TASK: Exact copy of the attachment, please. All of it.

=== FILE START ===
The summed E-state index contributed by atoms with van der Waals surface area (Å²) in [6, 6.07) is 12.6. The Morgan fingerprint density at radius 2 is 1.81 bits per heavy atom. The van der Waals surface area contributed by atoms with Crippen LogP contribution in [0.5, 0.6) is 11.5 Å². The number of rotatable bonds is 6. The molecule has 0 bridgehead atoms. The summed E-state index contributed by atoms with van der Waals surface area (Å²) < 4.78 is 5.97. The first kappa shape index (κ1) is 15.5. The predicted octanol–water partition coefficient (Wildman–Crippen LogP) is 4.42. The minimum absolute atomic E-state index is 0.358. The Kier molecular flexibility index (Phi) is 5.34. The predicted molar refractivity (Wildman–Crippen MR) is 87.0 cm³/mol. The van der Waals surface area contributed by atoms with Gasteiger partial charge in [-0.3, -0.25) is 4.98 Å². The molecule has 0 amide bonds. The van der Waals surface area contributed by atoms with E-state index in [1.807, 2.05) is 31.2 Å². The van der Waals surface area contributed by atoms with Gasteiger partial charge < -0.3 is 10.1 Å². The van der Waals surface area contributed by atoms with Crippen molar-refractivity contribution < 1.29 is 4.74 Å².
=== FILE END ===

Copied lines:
The summed E-state index contributed by atoms with van der Waals surface area (Å²) in [6, 6.07) is 12.6. The Morgan fingerprint density at radius 2 is 1.81 bits per heavy atom. The van der Waals surface area contributed by atoms with Crippen LogP contribution in [0.5, 0.6) is 11.5 Å². The number of rotatable bonds is 6. The molecule has 0 bridgehead atoms. The summed E-state index contributed by atoms with van der Waals surface area (Å²) < 4.78 is 5.97. The first kappa shape index (κ1) is 15.5. The predicted octanol–water partition coefficient (Wildman–Crippen LogP) is 4.42. The minimum absolute atomic E-state index is 0.358. The Kier molecular flexibility index (Phi) is 5.34. The predicted molar refractivity (Wildman–Crippen MR) is 87.0 cm³/mol. The van der Waals surface area contributed by atoms with Gasteiger partial charge in [-0.3, -0.25) is 4.98 Å². The molecule has 0 amide bonds. The van der Waals surface area contributed by atoms with E-state index in [1.807, 2.05) is 31.2 Å². The van der Waals surface area contributed by atoms with Gasteiger partial charge < -0.3 is 10.1 Å². The van der Waals surface area contributed by atoms with Crippen molar-refractivity contribution < 1.29 is 4.74 Å².